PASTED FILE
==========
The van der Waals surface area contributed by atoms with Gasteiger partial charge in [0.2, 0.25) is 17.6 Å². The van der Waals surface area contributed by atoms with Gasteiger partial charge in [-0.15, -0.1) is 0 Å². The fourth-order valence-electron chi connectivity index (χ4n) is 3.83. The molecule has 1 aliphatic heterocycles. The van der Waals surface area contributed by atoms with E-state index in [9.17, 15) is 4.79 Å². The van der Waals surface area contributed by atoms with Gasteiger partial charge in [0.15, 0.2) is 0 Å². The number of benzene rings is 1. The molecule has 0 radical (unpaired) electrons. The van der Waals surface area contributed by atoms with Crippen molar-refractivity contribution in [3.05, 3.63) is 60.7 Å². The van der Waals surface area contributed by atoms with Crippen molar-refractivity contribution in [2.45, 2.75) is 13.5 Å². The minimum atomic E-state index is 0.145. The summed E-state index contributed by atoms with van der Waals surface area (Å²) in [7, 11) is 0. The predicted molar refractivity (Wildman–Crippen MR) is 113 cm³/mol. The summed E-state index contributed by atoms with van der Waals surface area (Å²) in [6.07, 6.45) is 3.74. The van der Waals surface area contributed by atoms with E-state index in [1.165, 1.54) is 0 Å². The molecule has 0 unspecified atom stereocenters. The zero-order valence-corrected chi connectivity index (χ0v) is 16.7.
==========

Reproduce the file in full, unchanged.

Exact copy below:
The van der Waals surface area contributed by atoms with Gasteiger partial charge in [0.2, 0.25) is 17.6 Å². The van der Waals surface area contributed by atoms with Gasteiger partial charge in [-0.15, -0.1) is 0 Å². The fourth-order valence-electron chi connectivity index (χ4n) is 3.83. The molecule has 1 aliphatic heterocycles. The van der Waals surface area contributed by atoms with E-state index in [9.17, 15) is 4.79 Å². The van der Waals surface area contributed by atoms with Gasteiger partial charge in [0.15, 0.2) is 0 Å². The number of benzene rings is 1. The molecule has 0 radical (unpaired) electrons. The van der Waals surface area contributed by atoms with Crippen molar-refractivity contribution in [3.05, 3.63) is 60.7 Å². The van der Waals surface area contributed by atoms with Crippen molar-refractivity contribution in [2.45, 2.75) is 13.5 Å². The minimum atomic E-state index is 0.145. The summed E-state index contributed by atoms with van der Waals surface area (Å²) in [7, 11) is 0. The predicted molar refractivity (Wildman–Crippen MR) is 113 cm³/mol. The summed E-state index contributed by atoms with van der Waals surface area (Å²) in [6.07, 6.45) is 3.74. The van der Waals surface area contributed by atoms with E-state index in [1.165, 1.54) is 0 Å². The molecule has 0 unspecified atom stereocenters. The zero-order valence-corrected chi connectivity index (χ0v) is 16.7.